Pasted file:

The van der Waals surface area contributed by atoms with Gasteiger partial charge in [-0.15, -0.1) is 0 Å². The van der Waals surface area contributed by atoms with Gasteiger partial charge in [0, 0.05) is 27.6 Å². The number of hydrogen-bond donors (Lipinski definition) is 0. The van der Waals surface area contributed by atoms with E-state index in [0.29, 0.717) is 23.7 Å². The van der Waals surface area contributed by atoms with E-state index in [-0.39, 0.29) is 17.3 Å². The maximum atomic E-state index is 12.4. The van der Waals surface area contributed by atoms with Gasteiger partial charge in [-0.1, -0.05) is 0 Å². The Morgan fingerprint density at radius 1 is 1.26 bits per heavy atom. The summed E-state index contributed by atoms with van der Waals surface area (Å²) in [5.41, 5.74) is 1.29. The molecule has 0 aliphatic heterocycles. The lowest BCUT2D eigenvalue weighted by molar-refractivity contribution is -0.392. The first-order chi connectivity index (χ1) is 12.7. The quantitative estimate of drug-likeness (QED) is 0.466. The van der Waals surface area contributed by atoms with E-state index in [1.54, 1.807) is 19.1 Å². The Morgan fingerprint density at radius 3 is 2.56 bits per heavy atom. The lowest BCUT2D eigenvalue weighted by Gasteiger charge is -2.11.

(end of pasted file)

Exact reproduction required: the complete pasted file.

The van der Waals surface area contributed by atoms with Gasteiger partial charge in [-0.15, -0.1) is 0 Å². The van der Waals surface area contributed by atoms with Gasteiger partial charge in [0, 0.05) is 27.6 Å². The number of hydrogen-bond donors (Lipinski definition) is 0. The van der Waals surface area contributed by atoms with E-state index in [0.29, 0.717) is 23.7 Å². The van der Waals surface area contributed by atoms with E-state index in [-0.39, 0.29) is 17.3 Å². The maximum atomic E-state index is 12.4. The van der Waals surface area contributed by atoms with Gasteiger partial charge in [-0.1, -0.05) is 0 Å². The Morgan fingerprint density at radius 1 is 1.26 bits per heavy atom. The summed E-state index contributed by atoms with van der Waals surface area (Å²) in [5.41, 5.74) is 1.29. The molecule has 0 aliphatic heterocycles. The lowest BCUT2D eigenvalue weighted by molar-refractivity contribution is -0.392. The first-order chi connectivity index (χ1) is 12.7. The quantitative estimate of drug-likeness (QED) is 0.466. The van der Waals surface area contributed by atoms with E-state index in [1.54, 1.807) is 19.1 Å². The Morgan fingerprint density at radius 3 is 2.56 bits per heavy atom. The lowest BCUT2D eigenvalue weighted by Gasteiger charge is -2.11.